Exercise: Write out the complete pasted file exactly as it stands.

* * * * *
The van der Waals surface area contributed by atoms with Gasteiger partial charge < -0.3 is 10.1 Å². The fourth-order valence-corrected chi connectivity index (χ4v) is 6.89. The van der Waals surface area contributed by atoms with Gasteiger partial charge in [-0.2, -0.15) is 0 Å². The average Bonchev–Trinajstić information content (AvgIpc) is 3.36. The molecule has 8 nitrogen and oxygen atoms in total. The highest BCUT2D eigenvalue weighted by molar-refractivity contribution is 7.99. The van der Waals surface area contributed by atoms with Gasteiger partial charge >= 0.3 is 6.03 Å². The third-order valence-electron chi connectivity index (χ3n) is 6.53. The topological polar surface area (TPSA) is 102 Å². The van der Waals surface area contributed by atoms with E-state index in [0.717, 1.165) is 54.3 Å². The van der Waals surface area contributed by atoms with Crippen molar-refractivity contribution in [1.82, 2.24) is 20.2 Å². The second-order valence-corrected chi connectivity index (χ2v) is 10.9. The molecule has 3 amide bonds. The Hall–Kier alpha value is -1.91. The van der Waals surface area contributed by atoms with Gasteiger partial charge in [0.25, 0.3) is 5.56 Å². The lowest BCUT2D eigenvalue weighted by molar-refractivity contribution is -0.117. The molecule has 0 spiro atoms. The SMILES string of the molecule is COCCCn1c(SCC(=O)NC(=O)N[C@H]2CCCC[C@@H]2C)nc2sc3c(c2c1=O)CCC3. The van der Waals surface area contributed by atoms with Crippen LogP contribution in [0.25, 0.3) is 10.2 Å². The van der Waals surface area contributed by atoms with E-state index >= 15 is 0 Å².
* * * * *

The van der Waals surface area contributed by atoms with Gasteiger partial charge < -0.3 is 10.1 Å². The fourth-order valence-corrected chi connectivity index (χ4v) is 6.89. The van der Waals surface area contributed by atoms with Gasteiger partial charge in [-0.2, -0.15) is 0 Å². The average Bonchev–Trinajstić information content (AvgIpc) is 3.36. The molecule has 8 nitrogen and oxygen atoms in total. The highest BCUT2D eigenvalue weighted by molar-refractivity contribution is 7.99. The van der Waals surface area contributed by atoms with Gasteiger partial charge >= 0.3 is 6.03 Å². The third-order valence-electron chi connectivity index (χ3n) is 6.53. The topological polar surface area (TPSA) is 102 Å². The van der Waals surface area contributed by atoms with E-state index in [0.717, 1.165) is 54.3 Å². The van der Waals surface area contributed by atoms with Crippen molar-refractivity contribution in [1.82, 2.24) is 20.2 Å². The second-order valence-corrected chi connectivity index (χ2v) is 10.9. The molecule has 3 amide bonds. The Hall–Kier alpha value is -1.91. The van der Waals surface area contributed by atoms with Gasteiger partial charge in [0.25, 0.3) is 5.56 Å². The lowest BCUT2D eigenvalue weighted by molar-refractivity contribution is -0.117. The molecule has 0 spiro atoms. The SMILES string of the molecule is COCCCn1c(SCC(=O)NC(=O)N[C@H]2CCCC[C@@H]2C)nc2sc3c(c2c1=O)CCC3. The van der Waals surface area contributed by atoms with Crippen LogP contribution in [0.25, 0.3) is 10.2 Å². The van der Waals surface area contributed by atoms with E-state index >= 15 is 0 Å².